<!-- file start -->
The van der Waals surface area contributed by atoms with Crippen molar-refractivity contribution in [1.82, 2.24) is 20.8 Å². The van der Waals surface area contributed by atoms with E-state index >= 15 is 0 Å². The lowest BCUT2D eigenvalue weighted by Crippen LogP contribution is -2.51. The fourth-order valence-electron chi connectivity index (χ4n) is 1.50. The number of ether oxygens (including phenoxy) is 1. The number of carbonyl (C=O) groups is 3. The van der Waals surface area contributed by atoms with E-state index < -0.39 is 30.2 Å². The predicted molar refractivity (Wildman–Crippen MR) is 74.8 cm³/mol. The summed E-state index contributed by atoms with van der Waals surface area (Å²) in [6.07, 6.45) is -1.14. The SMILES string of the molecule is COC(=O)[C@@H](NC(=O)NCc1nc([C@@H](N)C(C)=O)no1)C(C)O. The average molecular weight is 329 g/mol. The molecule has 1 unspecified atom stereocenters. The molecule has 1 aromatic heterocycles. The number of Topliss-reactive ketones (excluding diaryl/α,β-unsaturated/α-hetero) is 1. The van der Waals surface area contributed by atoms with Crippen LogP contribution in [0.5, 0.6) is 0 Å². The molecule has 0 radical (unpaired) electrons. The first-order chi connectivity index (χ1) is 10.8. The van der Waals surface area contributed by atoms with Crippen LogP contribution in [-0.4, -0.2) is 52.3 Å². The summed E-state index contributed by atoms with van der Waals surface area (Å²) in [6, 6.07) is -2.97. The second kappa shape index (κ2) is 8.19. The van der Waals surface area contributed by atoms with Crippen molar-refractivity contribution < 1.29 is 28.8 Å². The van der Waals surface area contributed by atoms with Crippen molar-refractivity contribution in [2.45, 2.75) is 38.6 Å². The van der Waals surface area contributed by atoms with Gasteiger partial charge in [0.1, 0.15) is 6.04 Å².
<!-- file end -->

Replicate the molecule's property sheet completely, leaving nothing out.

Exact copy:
The van der Waals surface area contributed by atoms with Crippen molar-refractivity contribution in [1.82, 2.24) is 20.8 Å². The van der Waals surface area contributed by atoms with E-state index >= 15 is 0 Å². The lowest BCUT2D eigenvalue weighted by Crippen LogP contribution is -2.51. The fourth-order valence-electron chi connectivity index (χ4n) is 1.50. The number of ether oxygens (including phenoxy) is 1. The number of carbonyl (C=O) groups is 3. The van der Waals surface area contributed by atoms with E-state index < -0.39 is 30.2 Å². The predicted molar refractivity (Wildman–Crippen MR) is 74.8 cm³/mol. The summed E-state index contributed by atoms with van der Waals surface area (Å²) in [6.07, 6.45) is -1.14. The SMILES string of the molecule is COC(=O)[C@@H](NC(=O)NCc1nc([C@@H](N)C(C)=O)no1)C(C)O. The average molecular weight is 329 g/mol. The molecule has 1 unspecified atom stereocenters. The molecule has 1 aromatic heterocycles. The number of Topliss-reactive ketones (excluding diaryl/α,β-unsaturated/α-hetero) is 1. The van der Waals surface area contributed by atoms with Crippen LogP contribution in [0.5, 0.6) is 0 Å². The molecule has 0 radical (unpaired) electrons. The first-order chi connectivity index (χ1) is 10.8. The van der Waals surface area contributed by atoms with Crippen LogP contribution in [-0.4, -0.2) is 52.3 Å². The summed E-state index contributed by atoms with van der Waals surface area (Å²) in [6, 6.07) is -2.97. The second kappa shape index (κ2) is 8.19. The van der Waals surface area contributed by atoms with Crippen molar-refractivity contribution < 1.29 is 28.8 Å². The van der Waals surface area contributed by atoms with Crippen molar-refractivity contribution in [2.45, 2.75) is 38.6 Å². The van der Waals surface area contributed by atoms with Gasteiger partial charge in [0.1, 0.15) is 6.04 Å².